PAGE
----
B: Under my what? *sits on hands*

J: Hand me that tack hammer.

B: No.

J: Walter, are you getting readings?

Walter: Not from the fingernail sensor.

J: Hold on. *scuffles*

B: Ouch.

J: Now?

W: Yeah, we’re good. Oh wait. The needle helmet slid a bit.

J: Temple bolt is loose. One second.

B: That hurts.

J: Working then.

B: Do you put all your interviewees through such horror?

J: A good portion of them, yes.

B: Why?

J: You, my dear Brenda Correy Dunne, have an agent. I don’t have an agent. I want an agent. By studying you I will determine your secret and with it, get me an agent and rule the world, literarily speaking.

B: You could just ask?

J: And fish through your lies! No. You have an agent, you are not to be trusted. You have sold your soul at the crossroads, you are a different species, a star-crossed phenomenon, un-earthly thing, and too lucky to be let into casinos.

B: No, there’s actually a – OUCH!!!

J: Walter?

W: Good readings from the needle helmet. The spinal leads are erratic. Put in another staple.

J: Will do. Good. Now Brenda relax while I submerge you into this sensory acid bath. Tell me about Dependent. Ellen Michaels, your heroine. What’s she going through?

B: Burble burble…What isn’t she going through? Burble…She is 45 years old, an empty nester, she has no career, no family nearby, her husband has been killed in a training accident and a dreadful secret has resurfaced to haunt her. Can we take this off?

J: No. The military life sounds hard. What experience do you have with it?

B: I spent 8 years in the Canadian Air Force as a Physiotherapy Officer, and have been married to an Air Force Pilot for 17 years. I know a bit.

J: Does the Canadian military generally genetically alter people to be more appealing to agents?

B: (sarcastically)We take agent-appealing experimental drugs every second Tuesday. And have perfected the art of agent-ensnaring cookie-baking. Sigh. Um…no. No secrets.

J: Dependent sounds heavy. How heavy is it? Will it ruffle feathers?

B: It’s raw and real. Ellen—my MC, goes through a lot. It WILL make the reader uncomfortable. There will be tears. And frustration. Some people don’t like that sort of reading, some do. Sort of like these things under my fingernails.

J: Why did you chose to write Dependent is the present tense? The use of time stamped chapters seems incongruous with that choice.

B: Military families move frequently, so wherever you are at the time becomes home…at least temporarily. It’s the reality of the moment. And when we look back on things we tend to remember milestones by where we were—what house and what year. It seemed the right choice for the story.">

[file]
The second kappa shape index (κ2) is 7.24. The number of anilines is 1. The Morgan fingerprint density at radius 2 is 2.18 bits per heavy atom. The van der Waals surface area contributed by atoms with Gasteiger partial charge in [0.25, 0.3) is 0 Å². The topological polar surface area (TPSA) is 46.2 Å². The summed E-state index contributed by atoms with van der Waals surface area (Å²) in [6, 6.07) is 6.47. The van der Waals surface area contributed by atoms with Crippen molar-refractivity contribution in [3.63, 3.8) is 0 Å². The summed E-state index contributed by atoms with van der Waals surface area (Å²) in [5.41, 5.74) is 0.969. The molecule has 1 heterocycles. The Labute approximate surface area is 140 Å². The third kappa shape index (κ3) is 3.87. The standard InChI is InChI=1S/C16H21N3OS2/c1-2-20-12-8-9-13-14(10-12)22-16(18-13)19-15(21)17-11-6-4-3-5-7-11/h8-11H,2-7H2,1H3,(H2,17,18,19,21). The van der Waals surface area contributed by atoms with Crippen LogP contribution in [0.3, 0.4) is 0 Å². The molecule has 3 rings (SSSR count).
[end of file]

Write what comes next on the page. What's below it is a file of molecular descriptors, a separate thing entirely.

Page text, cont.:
J: Dependent isn’t your first book. Treasure in the Flame is. What’s that about.

B: Treasure is a historical YA set in early Atlantic Canada. There’s a bit of magic, a bit of pirate gold and a little history worked into the story. It’s much lighter and fun. Kind of like Anne of Green Gables meets Pirates of the Caribbean.

W: Readings are inconclusive.

J: Dammit! Here drink this truth serum.

B: This what?

J: Soda. Drink this soda.

B: It’s bitter.

J: Like my heart.

W: Yuck.

J: Now, Brenda, tell me about how you got your books published, What was your path from writer to author and where along your slippery path of literary accomplishment did you pick up an agent!

B: I finished my first manuscript in 2008. I submitted to a few agents and got rejections. Next I finished Treasure in the Flame. I submitted to a few more agents and got a few requests and eventual rejections. I finished another manuscript. I submitted it to 20 or more agents, and got many rejections. I decided that it was time to move forward…and I self published Treasure. While Treasure was finding it’s way in the world, I was chatting with a Twitter friend about agents and how discouraging it was to get rejection after rejection. She had read my third MS and was surprised that I hadn’t seen anything from it. So she suggested I submit to her agent. I must admit, I was pretty much done with it all, and was ready to just move on and make my self-pubbed novels as good as they could be. But I was willing to give it a try. Two weeks later I got that wonderful email, and by Christmas I had signed. It was surprising how quickly it happened. Jennifer Mishler and Fran Black at Literary Counsel are amazing. Don’t give up, Johnny. There’s an agent out there looking for a tie-dye wearing off-kilter guy like you.

J: Hrmph.

B: Not kidding. I had more or less given up. In fact, I almost didn’t submit.

J: You give me hope. Which reminds me of a great old adage: I can take the despair. It's the hope I can't stand.  But thanks. I'll take out off the helmet now.

W: Wait, we're getting an abnormal genetic signature. A double gamma alpha tacheaon thingamajig.

B: A what?

J: We're going to need a brain sample. In case things go wrong and I accidentally wipe out your memory, where on the internet can you find clues to who you were?

B: Uhm... these....?

TWITTER: @overdunne

J: Damn. The brain scoop broke before I could use it.

B: I guess I'm lucky.

J: That's about the size of it.

B: It's okay, Johnny.

J: *Sigh* It’s always a struggle isn’t it?

B: Even with agents, publishers and fans…you need to fight for what you want in your publishing career. Now can I take these things off?

J: Why should I?

B: Look behind you.

J: Shit.... Agents.

a Rafflecopter giveaway

Thursday, August 14, 2014

C. R. Asay's Heart is the Annihilation of Aliens

C. R. Asay (Christauna) dislikes aliens
Today the Blog Mansion welcomes debut author Christauna Asay, a woman with a name so weird she uses initials. C.R. Asay just released her first book Heart of Annihilation and I invited her to talk about her belligerent attitude toward foreign affairs in my friendly alien menagerie.

Johnny: So you were in the military?

Christauna: Yep. 19th Special Forces group, baby!

J: What were you?